Love is the Secret Ingredient

Posted: November 24, 2014 in Uncategorized
Tags: , , ,

By Tricia Lunt, English Faculty


Baking relaxes me. At this point in my baking life, the things I make are largely those I’ve made so many times that I have a guaranteed system of getting it just right.

Although I make a wide range of baked goods throughout the year, homemade chocolate chip cookies have become my signature treat since I make them nearly every week.

Everyone loves cookies, and I only slightly modify the recipe on the back of the Nestle package, so they are uncomplicated.

I bring these cookies primarily to my local bar, my extended living room, The Whirlaway for potlucks. Much to the delight of the bar patrons, I live close enough that oftentimes the cookies are still warm from the oven when I arrive.

I also bring cookies to work, sharing them with my colleagues and my students when I can. During Fall term I taught two “Creativity” classes, so for the final project (due today), I asked the students to create something, and thought I’d better do the same; I made cookies.

I asked my students to describe their projects in a short essay of four sections addressing the inspiration, theme, execution, and result of their creative intentions. I feel perfectly comfortable abiding by my own rules, so I shall do the same.


My inspiration to bake is always to make people feel appreciated. I make treats to help people feel loved; to do something simple and nice and, thereby, contribute to the event. There must always be an event to celebrate; if there is not, I invent one.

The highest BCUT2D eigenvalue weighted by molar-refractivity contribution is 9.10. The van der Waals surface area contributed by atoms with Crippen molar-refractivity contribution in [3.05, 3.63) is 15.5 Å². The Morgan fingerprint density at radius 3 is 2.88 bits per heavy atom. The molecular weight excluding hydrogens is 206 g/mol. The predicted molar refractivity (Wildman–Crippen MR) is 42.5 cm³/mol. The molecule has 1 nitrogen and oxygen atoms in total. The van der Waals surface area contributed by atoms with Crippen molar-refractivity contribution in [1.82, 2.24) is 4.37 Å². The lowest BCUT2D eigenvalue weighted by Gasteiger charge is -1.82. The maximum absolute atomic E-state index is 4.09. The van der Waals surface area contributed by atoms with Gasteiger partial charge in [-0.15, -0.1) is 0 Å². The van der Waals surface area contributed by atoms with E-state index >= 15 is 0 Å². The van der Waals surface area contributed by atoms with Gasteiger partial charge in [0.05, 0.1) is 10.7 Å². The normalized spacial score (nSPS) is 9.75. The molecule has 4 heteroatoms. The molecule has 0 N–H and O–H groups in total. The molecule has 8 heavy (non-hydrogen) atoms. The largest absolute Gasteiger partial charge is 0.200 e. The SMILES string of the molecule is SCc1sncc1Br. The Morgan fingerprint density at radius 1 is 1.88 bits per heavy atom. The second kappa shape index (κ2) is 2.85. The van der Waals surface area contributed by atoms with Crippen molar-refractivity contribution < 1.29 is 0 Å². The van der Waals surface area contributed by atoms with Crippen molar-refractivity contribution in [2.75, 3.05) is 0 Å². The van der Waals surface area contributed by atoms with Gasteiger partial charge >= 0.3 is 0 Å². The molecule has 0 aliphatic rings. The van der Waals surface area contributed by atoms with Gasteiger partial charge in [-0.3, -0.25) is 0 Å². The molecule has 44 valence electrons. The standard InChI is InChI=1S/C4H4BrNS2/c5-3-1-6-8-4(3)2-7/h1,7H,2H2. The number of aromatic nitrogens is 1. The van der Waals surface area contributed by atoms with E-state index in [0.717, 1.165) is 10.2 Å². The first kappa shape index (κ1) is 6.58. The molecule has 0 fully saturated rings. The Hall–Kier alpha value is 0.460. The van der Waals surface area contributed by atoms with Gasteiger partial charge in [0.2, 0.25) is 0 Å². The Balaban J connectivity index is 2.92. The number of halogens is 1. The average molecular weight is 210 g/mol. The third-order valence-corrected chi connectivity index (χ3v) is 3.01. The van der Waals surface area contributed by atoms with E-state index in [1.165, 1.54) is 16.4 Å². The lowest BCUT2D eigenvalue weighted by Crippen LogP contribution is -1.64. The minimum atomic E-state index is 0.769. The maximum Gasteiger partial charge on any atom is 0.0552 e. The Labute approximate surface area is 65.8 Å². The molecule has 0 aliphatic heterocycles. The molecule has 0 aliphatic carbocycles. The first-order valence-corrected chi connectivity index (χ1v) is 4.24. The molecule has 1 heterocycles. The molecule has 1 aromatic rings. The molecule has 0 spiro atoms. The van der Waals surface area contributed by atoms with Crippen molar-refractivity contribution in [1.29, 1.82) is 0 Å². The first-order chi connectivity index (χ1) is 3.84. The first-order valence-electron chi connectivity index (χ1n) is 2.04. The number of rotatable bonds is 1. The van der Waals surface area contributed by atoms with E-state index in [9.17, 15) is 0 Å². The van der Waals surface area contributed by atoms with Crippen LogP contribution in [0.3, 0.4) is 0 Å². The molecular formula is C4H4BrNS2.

And, I confess that I have inherited my mother’s trait of “baking arrogance,” which drives me to bake regularly. I simply love when people ask whether or not I made something before they decide to partake. If I made it, they’ll eat it.


Baking comprises many themes, but indulgence seems the most apt. My friend Richard frequently needs to be encouraged to enjoy a few cookies. I told him just yesterday, “Life is full of things that aren’t healthy, but they are still good.”sweet-indulgence-logo

Bakery is not good for you, at least not nutritionally. In every other way, bakery is extraordinarily good. It embodies tradition; it evokes memories; it creates opportunities to savor something sweet.


Though my mother disagrees, I’m extremely orderly, especially at home. I clean as I cook, and have little mess after. The key to my cookie execution is thorough preparation, and shelving ingredients immediately after use, and my just-a-bit-too-large measuring teaspoon for salt (shaped like a fish and a gift from the always thoughtful Leah Allen). I bake them at a lower temperature than recommended and take them out before they are quite done, allowing them to cook a smidge on the pan before letting them cool. Small deviations from the recipe, and extensive mixing of the ingredients, create a cookie decidedly mine in both appearance and taste.

For added flavor, I sing love songs to the batter (usually The Beatles “All You Need Is Love” among others), ensuring that my cookies grow ever-more delicious; you can taste the love.


Chocolate chip cookies are wonderful. The ones I make are chewy, and a bit salty, both aspects garnering rave reviews and repeated entreaties to make more.

  1. Jenesis Williams says:

    I don’t know about baking but I do enjoy cooking it is relaxing. Its something about making something that tastes delicious.

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